Skilled stonemason’s expert in stone preservation and repair of sandstone walls were paramount ensuring faithful restoration of significant elements of the heritage buildings. Skilled craftsman repaired or made missing or deteriorated interior timber mouldings, stair balusters and re-discovered hidden ornate walls.

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Italianate House

OTTOSTUMM SA as Windows

This is a new contemporary family home previously used as offices in the 1990s.  It’s a restoration and brave modification of an existing 1880’s heritage-listed three-storey Victorian Italianate-style terrace house with carriageway, modifications to the rear wing and restoration and modifications to the 1860’s sandstone stables, restoration of rear stone fences and addition of a concrete carport with landscaped roof terrace located at the rear of an ‘L’ shaped site in Surry Hills, Sydney.

 

The owner/builders retained full control of construction and contractual obligations however, collaborated closely with the architect at all times. This relationship allowed continual design review throughout the construction period and ensured that suitable construction measures and funds were appropriated for structural modifications to the historic buildings.

 

The underlying concept was to translate an existing 1990s office fit-out into a contemporary residence while honouring the historic charm of the building and giving the owners a comfortable home with bold design modifications.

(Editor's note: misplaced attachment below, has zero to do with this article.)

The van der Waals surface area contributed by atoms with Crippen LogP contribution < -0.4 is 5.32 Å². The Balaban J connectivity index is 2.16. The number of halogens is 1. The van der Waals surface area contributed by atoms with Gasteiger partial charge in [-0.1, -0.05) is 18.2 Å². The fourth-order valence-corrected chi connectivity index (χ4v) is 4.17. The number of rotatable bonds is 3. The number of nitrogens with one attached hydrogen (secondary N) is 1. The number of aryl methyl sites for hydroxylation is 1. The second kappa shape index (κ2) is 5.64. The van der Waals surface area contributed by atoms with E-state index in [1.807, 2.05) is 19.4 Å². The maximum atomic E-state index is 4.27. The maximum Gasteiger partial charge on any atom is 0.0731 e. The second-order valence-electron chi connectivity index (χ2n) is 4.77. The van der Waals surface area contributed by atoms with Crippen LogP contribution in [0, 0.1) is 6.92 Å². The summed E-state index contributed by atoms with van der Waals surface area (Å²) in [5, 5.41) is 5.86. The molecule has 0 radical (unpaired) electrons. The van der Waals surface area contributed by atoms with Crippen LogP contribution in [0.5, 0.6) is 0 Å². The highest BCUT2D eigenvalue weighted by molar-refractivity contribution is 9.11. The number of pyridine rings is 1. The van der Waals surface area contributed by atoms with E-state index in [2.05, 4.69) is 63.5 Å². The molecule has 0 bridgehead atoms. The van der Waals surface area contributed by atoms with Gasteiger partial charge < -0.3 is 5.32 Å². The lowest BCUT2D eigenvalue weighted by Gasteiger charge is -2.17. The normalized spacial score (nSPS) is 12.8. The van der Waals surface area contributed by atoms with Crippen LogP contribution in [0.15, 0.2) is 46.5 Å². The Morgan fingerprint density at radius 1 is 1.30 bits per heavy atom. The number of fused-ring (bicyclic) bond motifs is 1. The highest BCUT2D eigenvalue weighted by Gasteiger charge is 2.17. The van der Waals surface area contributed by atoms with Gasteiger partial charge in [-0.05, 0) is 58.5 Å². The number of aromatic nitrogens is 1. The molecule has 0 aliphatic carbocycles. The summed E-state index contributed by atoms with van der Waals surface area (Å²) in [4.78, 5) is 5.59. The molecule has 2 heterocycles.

The low heritage significance of the existing rear wing offered an opportunity for total restructuring, so it was here that the most dramatic design intervention took place.  The introduction of the impressively engineered double-height brick vaulted ceiling to the restructured rear wing seemed an appropriate element for the Italianate style of house.  The vaulted ceiling brings to modern design such elements of historical grandeur that gave rise to the great architecture of early civilisations and bestowed the notion ‘the arch never sleeps’.

 

The constraints of the site meant that, instead of building a new addition to the rear wing, space could be reworked to provide light and visual connection as well as access to courtyards.  Special consideration was given to separating the historical terrace house from its rear wing with glazing to link the voids and separate the old from the new with negative space.

 

The building's harmonious internal structures were preserved, including historical features such as the ornate marble fireplaces, main staircase, and glass panelled door, and the sidelights were brought back to life to enhance the home's beauty.

 

Materials favoured were salvaged bricks, terracotta tiles, white Carrara marble and white stuccoed walls.

 

Passive cooling, underfloor gas heating, hydronic radiators, and double glazed skylights were installed in the front terrace house in addition to the thermal properties of the existing mass brick external walls to provide sustainable physical comfort.

 

Rainwater is collected to irrigate the gardens and existing vegetation is retained to maximise amenities. New vegetation is used extensively on balconies, garden walls and the carport green roof.

 

Specialist consultants were engaged including, stone mason, engineer, heritage consultant, landscape designer and pool consultant.

 

The existing building's generous size permitted additional spaces beyond the client’s needs and expectations allowing the introduction of the multi-use conservatory on the rear wing’s second level.  The conservatory was designed with the same objectives as an outdoor terrace, using reclaimed terracotta floor tiles laid under an expansive double glazed roof which acts as a heat bank during winter to disperse hot air to the upper levels. It also doubles as a drying area during wetter months.  The conservatory has been treated as an outdoor living area with potted trees.  It's a winter garden during the cooler seasons with abundant natural sunlight and, on rainy days, is protected by the glass roof.

This story is available in multiple languages